Convoluted human evolution: DNA guidance (Introduction)

by David Turell @, Saturday, August 27, 2016, 21:42 (572 days ago) @ dhw

Recovering DNA has shown that our evolutionary tree is very bushy and more like a river delta with streams in every direction:

"scientists once traced our own lineage from the present into the past, moving backward through a thicket of fossil relatives, each perched upon its own special branch to extinction.

"This approach yielded the now-ubiquitous image of the human family tree, with Homo sapiens - the one and only living hominid - sitting alone, seemingly inevitable, at the top. It's a powerful metaphor, but it also turns out to be a deeply mistaken one. Where once we saw each branch in isolation, DNA evidence now reveals a network of connections. From an African origin more than 1.8 million years ago, human ancestors flowed into different populations, following separate paths for hundreds of thousands of years, yet still coming together to mix their genes.


"The first high-coverage genome provided the biggest surprise: a tiny piece of a finger bone from Denisova Cave, in southern Siberia, has shown us an unknown population (now called the ‘Denisovans') who are as different from living people as from the Neanderthals. They make up some 5 per cent of the ancestry of living Aboriginal Australians, and a tiny fraction of more than a billion people across Asia and the New World.


"In the 1970s, geneticists noticed that humans are surprisingly inbred for a worldwide species. Other great apes - the chimpanzees, gorillas, and orangutans - each have much more variation, so much that today's primatologists recognise two species of orangutans, and up to four species of chimpanzees and gorillas. These apes have deep histories, with populations separated for hundreds of thousands of years. By contrast, humans throughout the world look like refugees from a single small part of Africa.


"When Neanderthals, Denisovans and ghost lineages, both inside and outside Africa, walked the Earth, their populations were each quite inbred, but collectively they were diverse, more like gorillas or chimpanzees than today's humans. Across the past 200,000 years, these separate streams were swallowed up by the growth of one African branch of humanity. Humans spread through the world like a broad river delta, carrying slightly different fractions of the flow of ancient streams.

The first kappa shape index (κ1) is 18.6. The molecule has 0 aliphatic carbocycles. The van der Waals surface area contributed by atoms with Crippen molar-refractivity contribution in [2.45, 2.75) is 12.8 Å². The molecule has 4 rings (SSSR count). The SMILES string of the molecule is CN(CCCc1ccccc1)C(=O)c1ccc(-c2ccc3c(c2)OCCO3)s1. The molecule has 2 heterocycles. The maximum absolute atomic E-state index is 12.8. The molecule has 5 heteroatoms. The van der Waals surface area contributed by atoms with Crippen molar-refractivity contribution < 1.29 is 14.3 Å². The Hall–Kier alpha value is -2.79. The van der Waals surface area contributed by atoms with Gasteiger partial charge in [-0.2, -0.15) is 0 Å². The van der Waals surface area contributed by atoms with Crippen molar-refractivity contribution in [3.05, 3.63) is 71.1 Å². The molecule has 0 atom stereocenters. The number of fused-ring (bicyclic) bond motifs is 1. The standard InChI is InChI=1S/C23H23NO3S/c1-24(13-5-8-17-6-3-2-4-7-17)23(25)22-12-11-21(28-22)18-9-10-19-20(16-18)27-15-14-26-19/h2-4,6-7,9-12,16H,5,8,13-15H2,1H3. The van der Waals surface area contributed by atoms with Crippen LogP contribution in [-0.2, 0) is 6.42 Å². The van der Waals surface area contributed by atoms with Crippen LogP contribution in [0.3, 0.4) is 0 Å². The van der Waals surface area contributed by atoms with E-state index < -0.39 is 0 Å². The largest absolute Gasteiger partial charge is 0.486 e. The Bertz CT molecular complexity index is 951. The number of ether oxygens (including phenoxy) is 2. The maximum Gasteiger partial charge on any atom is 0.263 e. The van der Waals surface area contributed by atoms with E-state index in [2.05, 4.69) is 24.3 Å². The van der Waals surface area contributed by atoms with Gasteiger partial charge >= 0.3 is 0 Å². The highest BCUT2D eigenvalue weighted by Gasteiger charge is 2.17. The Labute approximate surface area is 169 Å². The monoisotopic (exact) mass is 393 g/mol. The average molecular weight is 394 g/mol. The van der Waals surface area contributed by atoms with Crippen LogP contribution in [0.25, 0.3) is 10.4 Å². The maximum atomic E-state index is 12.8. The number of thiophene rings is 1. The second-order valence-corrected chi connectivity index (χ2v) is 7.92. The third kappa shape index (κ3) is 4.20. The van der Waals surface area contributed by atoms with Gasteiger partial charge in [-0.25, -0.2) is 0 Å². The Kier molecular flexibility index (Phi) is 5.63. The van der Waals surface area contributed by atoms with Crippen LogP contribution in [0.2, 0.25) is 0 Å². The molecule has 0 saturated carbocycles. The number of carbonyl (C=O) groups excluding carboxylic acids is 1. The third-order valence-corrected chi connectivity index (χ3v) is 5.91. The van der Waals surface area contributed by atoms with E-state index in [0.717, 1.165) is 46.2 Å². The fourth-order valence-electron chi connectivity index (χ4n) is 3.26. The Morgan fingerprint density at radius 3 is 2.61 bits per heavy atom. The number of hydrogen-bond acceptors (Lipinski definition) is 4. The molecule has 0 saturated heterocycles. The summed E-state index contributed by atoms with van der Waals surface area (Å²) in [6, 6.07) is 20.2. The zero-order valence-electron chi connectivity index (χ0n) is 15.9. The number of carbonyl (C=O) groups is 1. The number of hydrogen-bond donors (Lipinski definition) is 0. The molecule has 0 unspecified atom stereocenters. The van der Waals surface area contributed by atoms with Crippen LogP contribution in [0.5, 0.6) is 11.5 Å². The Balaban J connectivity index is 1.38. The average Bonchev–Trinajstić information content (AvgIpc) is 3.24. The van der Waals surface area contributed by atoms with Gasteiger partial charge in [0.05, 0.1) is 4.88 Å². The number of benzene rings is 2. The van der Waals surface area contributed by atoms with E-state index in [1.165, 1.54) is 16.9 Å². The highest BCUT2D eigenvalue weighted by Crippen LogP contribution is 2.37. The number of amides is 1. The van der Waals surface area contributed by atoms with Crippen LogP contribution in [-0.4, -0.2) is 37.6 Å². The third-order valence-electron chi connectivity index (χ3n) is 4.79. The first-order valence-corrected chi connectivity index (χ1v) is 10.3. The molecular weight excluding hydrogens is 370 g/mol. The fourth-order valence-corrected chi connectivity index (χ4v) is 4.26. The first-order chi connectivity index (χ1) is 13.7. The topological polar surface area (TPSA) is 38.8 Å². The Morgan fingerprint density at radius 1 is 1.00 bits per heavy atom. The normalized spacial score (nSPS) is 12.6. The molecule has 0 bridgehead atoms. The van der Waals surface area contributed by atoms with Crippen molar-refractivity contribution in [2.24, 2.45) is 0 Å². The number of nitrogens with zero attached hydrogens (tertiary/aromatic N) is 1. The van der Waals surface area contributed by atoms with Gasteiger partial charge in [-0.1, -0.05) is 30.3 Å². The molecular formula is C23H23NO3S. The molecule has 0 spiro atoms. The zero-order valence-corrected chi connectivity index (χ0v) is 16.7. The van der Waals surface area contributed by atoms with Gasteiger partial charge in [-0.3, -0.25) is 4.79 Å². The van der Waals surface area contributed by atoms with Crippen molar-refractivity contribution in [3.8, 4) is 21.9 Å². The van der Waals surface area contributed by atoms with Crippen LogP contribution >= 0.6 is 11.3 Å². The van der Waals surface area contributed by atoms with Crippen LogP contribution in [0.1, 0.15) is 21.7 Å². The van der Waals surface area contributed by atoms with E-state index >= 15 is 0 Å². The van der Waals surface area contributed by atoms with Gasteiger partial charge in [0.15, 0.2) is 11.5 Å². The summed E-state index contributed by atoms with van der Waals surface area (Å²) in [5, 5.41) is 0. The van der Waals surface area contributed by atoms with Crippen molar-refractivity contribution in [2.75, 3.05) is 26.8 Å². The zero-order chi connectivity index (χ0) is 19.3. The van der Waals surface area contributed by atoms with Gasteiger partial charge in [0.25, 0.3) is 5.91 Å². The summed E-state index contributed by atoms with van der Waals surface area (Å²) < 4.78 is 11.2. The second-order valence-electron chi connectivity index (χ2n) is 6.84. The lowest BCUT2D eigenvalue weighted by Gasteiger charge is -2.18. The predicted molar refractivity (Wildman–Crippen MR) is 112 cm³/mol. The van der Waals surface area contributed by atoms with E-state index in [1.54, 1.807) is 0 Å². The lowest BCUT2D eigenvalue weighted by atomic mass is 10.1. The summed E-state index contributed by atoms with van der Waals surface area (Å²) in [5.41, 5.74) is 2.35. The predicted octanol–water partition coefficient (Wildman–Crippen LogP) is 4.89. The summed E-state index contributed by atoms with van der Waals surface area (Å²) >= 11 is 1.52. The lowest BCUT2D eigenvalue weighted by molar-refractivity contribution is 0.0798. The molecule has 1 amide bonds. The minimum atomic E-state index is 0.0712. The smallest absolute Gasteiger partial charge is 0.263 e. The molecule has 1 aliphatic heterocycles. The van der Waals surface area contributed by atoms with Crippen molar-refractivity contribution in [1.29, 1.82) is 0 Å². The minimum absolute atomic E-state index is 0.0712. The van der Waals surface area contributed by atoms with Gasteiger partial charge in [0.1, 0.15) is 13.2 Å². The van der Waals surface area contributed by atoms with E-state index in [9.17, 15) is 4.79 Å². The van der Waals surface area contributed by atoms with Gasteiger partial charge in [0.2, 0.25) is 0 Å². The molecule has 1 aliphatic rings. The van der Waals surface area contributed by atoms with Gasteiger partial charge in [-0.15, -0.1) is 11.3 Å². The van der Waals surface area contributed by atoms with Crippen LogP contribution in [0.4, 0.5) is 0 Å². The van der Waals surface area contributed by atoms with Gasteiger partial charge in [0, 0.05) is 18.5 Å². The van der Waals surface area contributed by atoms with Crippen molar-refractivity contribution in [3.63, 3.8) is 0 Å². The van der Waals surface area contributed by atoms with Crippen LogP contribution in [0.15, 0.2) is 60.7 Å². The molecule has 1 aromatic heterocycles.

"We don't yet know what triggered the success of these ancient Africans. But we can see some ways that they benefited from mixing with distant populations. As they mixed, they picked up biological solutions first innovated and road-tested by distant populations. Already, we have found Neanderthal or Denisovan genes contribute to immunity, metabolism and proteins expressed in hair and skin. A gene derived from Denisovans has helped people adapt to the low-oxygen environment of the Tibetan plateau.

Just last month, two new studies found evidence of yet more Neanderthal and Denisovan genes active in human immune outside the tropics does pose unique challenges, including a deficit of vitamin-D production, now known to strongly affect immunity. When Africans encountered these populations, any new immune tricks might have been valuable, especially those field-tested against local parasites. A talent for quickly adapting to new pathogens and parasites might even explain the initial growth of our ancestors within Africa, where they would have encountered pathogen diversity higher than anywhere else in the archaic human range.


"anthropologists are just starting to face the question of how we define species with ancient DNA. Faced with the evidence of deep genetic histories of Neanderthals, Denisovans and the ghost populations of Africa, conservation biologists would not hesitate to classify them as species, just as they now recognise several species of gorillas. Before we can settle this, we might need to uncover more about the anatomy and behaviour of these ancient people, the consequences of their genetic and historical differences.

"What inspires me most about the braided stream of our origins is what it implies about future discoveries. Tracing ghost lineages has already taken us further into the past than the 400,000 years of the current record for ancient DNA from hominins. Across the 7 million years or more of hominin evolution, there must have been dozens of such long-lasting populations, sometimes mixing and sharing adaptations with each other. As in the case of the Denisovans, we might already have tiny fossil traces of these ancient groups that we cannot yet recognize. Many more are out there, waiting for anthropologists to unearth them.

"We are searching."

Comment: We are more inbred than any other primate. We have picked up useful attributes from each set of hominins we bred with. Looks like a guided evolution to me since the pattern is so unusual compared to other primate species..

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